Hidden Life Emerges At Yale’s Art Gallery

Sam Carlson PhotosA friend and I were playing with the acoustics in a domed room in the European Art section of the Yale University Art Gallery. If one person stands in the corner to the left of a statue and another stands with their ear to the opposite corner, the first person’s whisper will be amplified by the dome and heard clearly by the second. Meanwhile, the symmetrical echoes caused by the dome meet and cancel each other out in the dead center of the dome; talk and walk through the center of the hallway and you’ll find that when you hit the center, the natural reverb in the room suddenly disappears.

We were testing that out when a passing docent interjected: “If you think that’s cool, then come with me.”

The Yale University Art Gallery is home to masterworks of art and design that run from ancient to modern and span the globe. However many times I visit the gallery, I always seem to see something new. On a recent trip, a friend and I were treated to a whole host of them by the museum staff.

We followed the docent downstairs to the American Decorative Arts collection, to portraits of Edward Tyng and Anna Susan Dummer. Commodore Tyng was captain of the fortifications around Boston and captain of the man-of-war Prince of Orange. Among his many accomplishments, Tyng successfully fought off French privateers and was awarded a silver cup, which is housed in the glass cabinet across from his portrait. Sharing the wall is Anna Susan Dummer of colonial Maryland. An apocryphal story about the two contends that they met while Dummer was visiting Boston, and she was quite taken with him. Though she married John Powell, she never forgot about Commodore Tyng.

They remained separate in life, but in the museum, their portraits are bound by an optical illusion. Look at the portrait of Tyng through the glass case that holds his silver cup and you’ll see the two paintings holding hands.

Look through the other side of the case at Dummer and Tyng appears over her shoulder. We asked a nearby security guard if he knew of any other hidden gems like this.

He took us to see Mark Twain.

Renowned muralist Edwin Howland Blashfield is best known for his work inside the dome of the Library of Congress’s reading room. The ceiling he painted for the drawing room of the Huntington mansion in San Marino, California, now stays in American Decorative Arts just a few rooms away from Dummer and Tyng. The painting, titled Triumph of the Dance, features a cheeky secret. The story goes that famed humorist Twain paid a visit to the California mansion while Blashfield was painting. Twain remarked that the painting was coming along well except that Twain wasn’t in it. Blashfield went along with the joke and painted a secret portrait of Twain into the clouds. Find the woman with the outstretched arm on the left, and follow where she’s pointing.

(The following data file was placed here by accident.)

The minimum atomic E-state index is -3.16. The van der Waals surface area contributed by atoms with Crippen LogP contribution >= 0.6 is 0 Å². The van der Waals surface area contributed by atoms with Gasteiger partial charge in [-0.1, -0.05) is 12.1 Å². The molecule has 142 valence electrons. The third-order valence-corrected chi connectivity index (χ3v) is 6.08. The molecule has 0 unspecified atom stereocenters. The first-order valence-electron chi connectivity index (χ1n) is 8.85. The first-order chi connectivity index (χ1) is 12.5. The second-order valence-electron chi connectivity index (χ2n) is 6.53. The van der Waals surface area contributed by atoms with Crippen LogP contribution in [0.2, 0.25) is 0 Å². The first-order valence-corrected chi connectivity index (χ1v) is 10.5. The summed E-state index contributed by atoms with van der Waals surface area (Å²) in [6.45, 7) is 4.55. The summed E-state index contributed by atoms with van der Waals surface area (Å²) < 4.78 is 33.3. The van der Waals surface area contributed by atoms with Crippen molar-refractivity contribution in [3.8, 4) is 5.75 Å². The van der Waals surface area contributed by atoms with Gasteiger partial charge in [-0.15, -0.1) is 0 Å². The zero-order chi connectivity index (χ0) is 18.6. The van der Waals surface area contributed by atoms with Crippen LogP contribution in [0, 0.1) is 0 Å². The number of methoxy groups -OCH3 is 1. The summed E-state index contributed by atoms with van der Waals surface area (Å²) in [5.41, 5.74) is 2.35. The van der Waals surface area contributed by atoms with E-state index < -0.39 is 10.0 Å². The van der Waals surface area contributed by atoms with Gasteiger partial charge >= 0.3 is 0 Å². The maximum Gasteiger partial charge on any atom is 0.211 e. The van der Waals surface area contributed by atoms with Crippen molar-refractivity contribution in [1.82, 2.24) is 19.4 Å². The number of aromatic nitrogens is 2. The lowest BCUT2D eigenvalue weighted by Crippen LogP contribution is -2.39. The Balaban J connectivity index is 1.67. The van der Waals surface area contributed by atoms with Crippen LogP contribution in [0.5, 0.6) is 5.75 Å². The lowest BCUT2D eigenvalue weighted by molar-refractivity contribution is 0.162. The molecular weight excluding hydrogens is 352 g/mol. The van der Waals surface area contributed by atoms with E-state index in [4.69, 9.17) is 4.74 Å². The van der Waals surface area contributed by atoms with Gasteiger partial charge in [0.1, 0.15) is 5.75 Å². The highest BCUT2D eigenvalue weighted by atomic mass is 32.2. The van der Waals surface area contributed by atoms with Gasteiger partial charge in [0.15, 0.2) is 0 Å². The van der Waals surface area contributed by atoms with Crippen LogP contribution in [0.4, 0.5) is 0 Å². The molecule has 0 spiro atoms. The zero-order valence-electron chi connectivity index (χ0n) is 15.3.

There, behind a heavy streak of cloud, is Mark Twain.

Heading up the stairs to American Painting and Sculpture, we found works by Eakins, Church, and naturally Connecticut’s own John Trumbull. In addition to many of his works, “the painter of the revolution” himself, along his wife Sarah Hope Harvey, reside within the gallery.

A large plaque sits in the floor of the Ancient Art wing (formerly the Trumbull Gallery) marking the couple’s original place of rest; they were re-interred elsewhere during renovations in 1867. Trumbull’s portrait of George Washington is considered a high point in his career and a benchmark of American painting, and per his request, Trumbull was laid to rest beneath it. The portrait now resides upstairs in Street Hall, with John and Sarah interred in the basement of the same building.

Following a tip from another kind gallery guard, we visited a secret gallery across the building on the top floor. We took the elevator up to the third floor and walked through my favorite wing, Modern and Contemporary and Design. The gallery holds a world-class collection of Dada, futurism, and surreal art by visionaries like Jean Arp, Max Ernst, and Bauhaus via Yale’s Josef Albers as well as more contemporary works by Basquiat and New Haven’s own Titus Kaphar. One flight up the spiral stairs and we found a different kind of modern art.

It lacks the gravitas of rest of the collections, but the back of the staircase across from Drawings and Prints houses an interesting exhibit of its own. A payphone hung there for many years, and while students of art and design would sit on the phone, they would doodle on the walls around it. The phone was removed some years ago, but the museum curators elected to leave the graffitti as it was. The wall is a jumble of notes, drawings, phone numbers, and jokes spanning decades. Today it stretches across about half of the spiral stair’s casing, almost visible but just out of view.

Following one last tip we headed down the stairs to the ground floor to catch one more often overlooked exhibit. Just off the foyer, guarded by an aggressively neon Sol Lewitt, is a piece of Japan’s floating world — the Happy and Bob Doran Tea Gate, created by master temple-builder Paul
Discoe in 2015 and offering a place for contemplation.

The next time you visit the gallery to see your favorite Mondrian, or to see the ancient graffiti of Dura-Europos, take a look around for some of these hidden features — and talk to the staff. Who knows what else they may be able to show you?

Yale University Art Gallery, 1111 Chapel St., is free and open to the public. Visit its website here for hours and more information.

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